Lost in the melee

COMMENT: With the posturing and the politicking done, the real job of running the United States of America now looms large ahead of president-elect Donald Trump. He and his carefully assembled team hold the fate of US infrastructure development, including ports and supporting modes, in their hands, writes Carly Fields.

Trump’s power will be somewhat muted by the complex tangle that is US legislative and governmental processes, but Republican majorities in both the House of Representatives and the Senate make his job a little easier than that of his predecessor.


When the president-elect is sworn in on January 20 he immediately takes over a number of key powers entrusted to him by the US constitution, US laws, and precedent. Representing seaports throughout the Americas, the American Association of Port Authorities has wasted no time in laying out its stall for Trump’s presidency.


In the last week of November, AAPA sent what it describes as “a multi-faceted document” to Trump’s transition team. In the paper, AAPA hitched its wagon to Trump’s ‘Make America Great Again’ campaign slogan - a shrewd move. AAPA has taken the line that investment in seaports will help US business compete in markets at home, as well as abroad.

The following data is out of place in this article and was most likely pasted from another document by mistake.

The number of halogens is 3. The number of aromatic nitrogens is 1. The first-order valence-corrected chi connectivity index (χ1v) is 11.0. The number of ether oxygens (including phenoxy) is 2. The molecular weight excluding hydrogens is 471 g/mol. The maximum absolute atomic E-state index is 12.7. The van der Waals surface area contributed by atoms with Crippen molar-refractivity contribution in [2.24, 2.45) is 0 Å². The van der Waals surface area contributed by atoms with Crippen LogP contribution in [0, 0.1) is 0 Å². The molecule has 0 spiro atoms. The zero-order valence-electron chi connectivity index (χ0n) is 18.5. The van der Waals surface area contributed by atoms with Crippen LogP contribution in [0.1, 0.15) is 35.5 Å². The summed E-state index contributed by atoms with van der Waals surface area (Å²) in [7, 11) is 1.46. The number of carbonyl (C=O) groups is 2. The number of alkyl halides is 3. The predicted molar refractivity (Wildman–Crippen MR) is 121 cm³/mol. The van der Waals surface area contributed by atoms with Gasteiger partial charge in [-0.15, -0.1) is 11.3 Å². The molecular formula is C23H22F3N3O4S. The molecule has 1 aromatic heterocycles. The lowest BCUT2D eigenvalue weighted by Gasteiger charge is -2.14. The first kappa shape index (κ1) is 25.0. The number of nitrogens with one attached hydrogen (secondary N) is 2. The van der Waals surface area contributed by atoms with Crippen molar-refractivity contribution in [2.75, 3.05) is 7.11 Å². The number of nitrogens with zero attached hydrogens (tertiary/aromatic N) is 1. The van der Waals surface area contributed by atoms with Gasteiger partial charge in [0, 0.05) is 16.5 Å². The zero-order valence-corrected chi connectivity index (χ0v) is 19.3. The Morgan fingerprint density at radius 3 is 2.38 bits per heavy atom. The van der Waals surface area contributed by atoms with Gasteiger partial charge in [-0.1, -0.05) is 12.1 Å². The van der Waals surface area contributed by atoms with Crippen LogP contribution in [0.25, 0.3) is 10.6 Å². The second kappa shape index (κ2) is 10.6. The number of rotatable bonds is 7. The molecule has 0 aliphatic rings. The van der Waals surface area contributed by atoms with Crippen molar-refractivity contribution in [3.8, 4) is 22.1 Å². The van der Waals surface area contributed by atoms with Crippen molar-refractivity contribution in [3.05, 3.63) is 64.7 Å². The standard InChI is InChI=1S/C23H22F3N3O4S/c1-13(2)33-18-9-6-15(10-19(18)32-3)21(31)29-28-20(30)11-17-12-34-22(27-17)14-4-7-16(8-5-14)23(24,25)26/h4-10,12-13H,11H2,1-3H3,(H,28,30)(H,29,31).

However, on the face of it, Trump’s policy proposals do not lend themselves to development of major ports in the US. If he succeeds in his drive to reduce dependence on international imports, deepsea ports serving the key east-west global trade lane may find they have a lot less to do in a future where cross-country road and rail moves become the order of the day. AAPA itself recognises that international sea trade moving through North American ports stood at 1.79bn metric tons of goods, valued at $2.39tr, in 2014.


Sure, Trump has made a huge $1tr commitment to infrastructure improvements over ten years which does include spending on ports and waterways, but they sit alongside upgrades to roads, bridges, tunnels, airports, railroads, and pipelines. With that shopping list to get through suddenly $1tr doesn’t sound all that generous.


AAPA has been thorough in its requests, with over 20 significant demands of Trump in his presidency. Is it a case of pitching high to allow for the inevitable scale backs and, if so, what are American ports willing to compromise on?


At a fundamental level, Trump’s drive to improve domestic production sits awkwardly with the role of US major ports in serving global trade. American ports may find that they have to compromise a great deal more than they would have liked to get their requests even considered by the president-elect.



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